Monday, October 15, 2018

Moon Flight: FIRST MAN

First Man restores the majesty to a now-familiar historical feat by taking the mythmaking away. It tells the story of the early days of the space race through a focus on Neil Armstrong, first man on the moon, without overt triumphalism, Great Man hero worship, or blind hagiography. Here even the eventual, historically inevitable shots of the lunar landscape is scored with a rolling music cue as theremin eerie as it is orchestral fanfare. In the hands of screenwriter Josh Singer (Spotlight, The Post) it is another of his period pictures of professional process. In the eyes of director Damien Chazelle (Whiplash, La La Land) it is another of his pictures of lonely, single-minded ambition. Together, it's a story of a group of square-jawed engineers and test pilots determined to make it to the moon, almost no matter the cost. This makes the movie one of vulnerability and frailty, of risk and fear, of rickety rides and stifling odds. The whole thing is as emotionally distant and buttoned-up as its vision of Armstrong -- terse, determined, resisting overt sentimentality, bearing the stress and strain of life internally as the job's methodical danger bears down upon him. 

After countless reenactments of the space race over the last several decades -- Countdown and The Right Stuff, and Apollo 13, and From Earth to the Moon, and Hidden Figures, and, and, and... -- the craft of First Man nonetheless avoids feeling overfamiliar. It finds a visceral, intense, scary perspective. With a shaking camera, grainy film stock, and overwhelming sound design, the emphasis is on groaning metal sheets and straining bolts, the head-splitting roar of rocket engines and howling headwinds. The images quake and smear. The speakers hammer with rattles and hums. As the film patiently catalogues NASA's early tests and training, each step of the journey to the moon tested and tried before all coming together for the seemingly improbable goal, it quickly and crisply falls into a patter of stoic silences and storms of jargon. A large ensemble of character actors -- Kyle Chandler, Ciaran Hinds, Christopher Abbott, Ethan Embry, Corey Stoll, Jason Clarke, Shea Whigham, and more -- congregate in scenes crackling with verisimilitude. But it's not about any one man. It's about the effort, the group, and the ways in which they work and work upon Armstrong. They're just another factor in the process by which one man gets to his destination.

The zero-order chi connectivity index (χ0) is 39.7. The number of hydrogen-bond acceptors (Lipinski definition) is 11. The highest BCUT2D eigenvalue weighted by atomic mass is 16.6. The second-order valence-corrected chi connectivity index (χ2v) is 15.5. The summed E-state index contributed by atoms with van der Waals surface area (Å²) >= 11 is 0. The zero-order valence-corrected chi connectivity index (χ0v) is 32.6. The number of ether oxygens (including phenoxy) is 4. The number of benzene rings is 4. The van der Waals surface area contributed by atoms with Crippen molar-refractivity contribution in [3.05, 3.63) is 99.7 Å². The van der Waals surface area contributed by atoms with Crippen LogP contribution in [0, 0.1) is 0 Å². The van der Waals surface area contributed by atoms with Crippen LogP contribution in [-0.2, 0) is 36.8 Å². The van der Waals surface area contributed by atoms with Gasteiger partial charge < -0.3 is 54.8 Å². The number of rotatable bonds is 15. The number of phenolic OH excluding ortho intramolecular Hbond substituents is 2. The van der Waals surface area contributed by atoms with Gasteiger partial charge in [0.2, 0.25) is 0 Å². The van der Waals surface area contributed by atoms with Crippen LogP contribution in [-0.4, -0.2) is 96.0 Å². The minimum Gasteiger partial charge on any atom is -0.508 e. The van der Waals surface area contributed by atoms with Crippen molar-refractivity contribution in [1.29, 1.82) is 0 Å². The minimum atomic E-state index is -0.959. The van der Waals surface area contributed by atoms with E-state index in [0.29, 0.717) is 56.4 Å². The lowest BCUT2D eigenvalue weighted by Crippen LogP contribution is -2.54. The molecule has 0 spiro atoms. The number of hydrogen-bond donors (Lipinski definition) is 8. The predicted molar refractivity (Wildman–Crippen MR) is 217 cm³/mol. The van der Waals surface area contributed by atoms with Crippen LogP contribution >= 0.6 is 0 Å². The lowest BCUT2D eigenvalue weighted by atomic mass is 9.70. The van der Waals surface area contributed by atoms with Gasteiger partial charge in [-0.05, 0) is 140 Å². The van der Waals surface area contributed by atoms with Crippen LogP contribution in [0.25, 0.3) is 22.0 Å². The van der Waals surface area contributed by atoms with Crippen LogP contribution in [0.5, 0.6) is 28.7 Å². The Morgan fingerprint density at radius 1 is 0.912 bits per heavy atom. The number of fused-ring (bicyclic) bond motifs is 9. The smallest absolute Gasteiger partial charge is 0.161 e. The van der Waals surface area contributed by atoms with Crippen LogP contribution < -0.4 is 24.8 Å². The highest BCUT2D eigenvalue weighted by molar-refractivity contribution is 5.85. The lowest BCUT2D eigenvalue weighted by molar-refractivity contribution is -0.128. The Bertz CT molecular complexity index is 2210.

Ryan Gosling plays Armstrong as the troubled quiet in the middle of the ensemble and the noise. He's a square figure, a prototypical mid-century all-American white bread family man, lost in his work, distant from his home life, uncommunicative about his deep feelings, uncomfortably wrestling to keep his psychology resolutely hidden behind a tough masculine idea. His tension-wrecked family feels the strain of his work's enormous risks, and feels the incessant tug of mourning. There's a haunted feeling to the distance between the evocative broad strokes and needling Malickian suburban expressionism and the crisp drumbeat of NASA protocol. Armstrong's wife (Claire Foy, doing more than could be expected with a very thinly drawn role) does what she can to support him and hold the family together. (Their dopey boys run through oblivious, until a tense family meeting pre-final flight.) But the family is firmly ensconced in a narrative that turns them up at funerals with grim regularity. As the film begins, they lose a child. Throughout, they lose friends to crashes and botched launch tests. There's a constant reminder of how fragile a human life is in the best of circumstances, and it's a fragility that only grows when launching into the air on the tip of a spewing machine's searing flames and billowing smoke. 

In its final sequence, Chazelle and Singer draw the film's preoccupations together in one clear, clean, confident evocation of the small step for man, the giant leap for mankind. It's a success, though the telling restores some of the suspense. The astonishing recreation feels more humbling and miraculous for how small and cold the careful setup. The film resists easy triumph. The way there injects more than a dose of contemporary skepticism, not just from the engineers who are problem-solving, a man writing a potential obit speech for the president to read, and babbling congressmen blathering about taxes, but from Gil Scott-Heron's "Whitey on the Moon," too. By the time Armstrong contemplates his feet on the powdery lunar surface, a moonwalk is a much an act of mourning as professional catharsis. Here he is, accomplishing a scientific marvel, as far from Earth as anyone has ever been, where he finally can, in some small way, find himself closer than ever to his interior life. Is that the case? Who knows? But it makes a certain metaphoric sense for humanity. Getting to the moon took extraordinary cooperation, timing, and luck. Would that we get to that place again. In its improbability, its beating the long odds for the sake of it, is its greatest beauty. And that is the majesty. 

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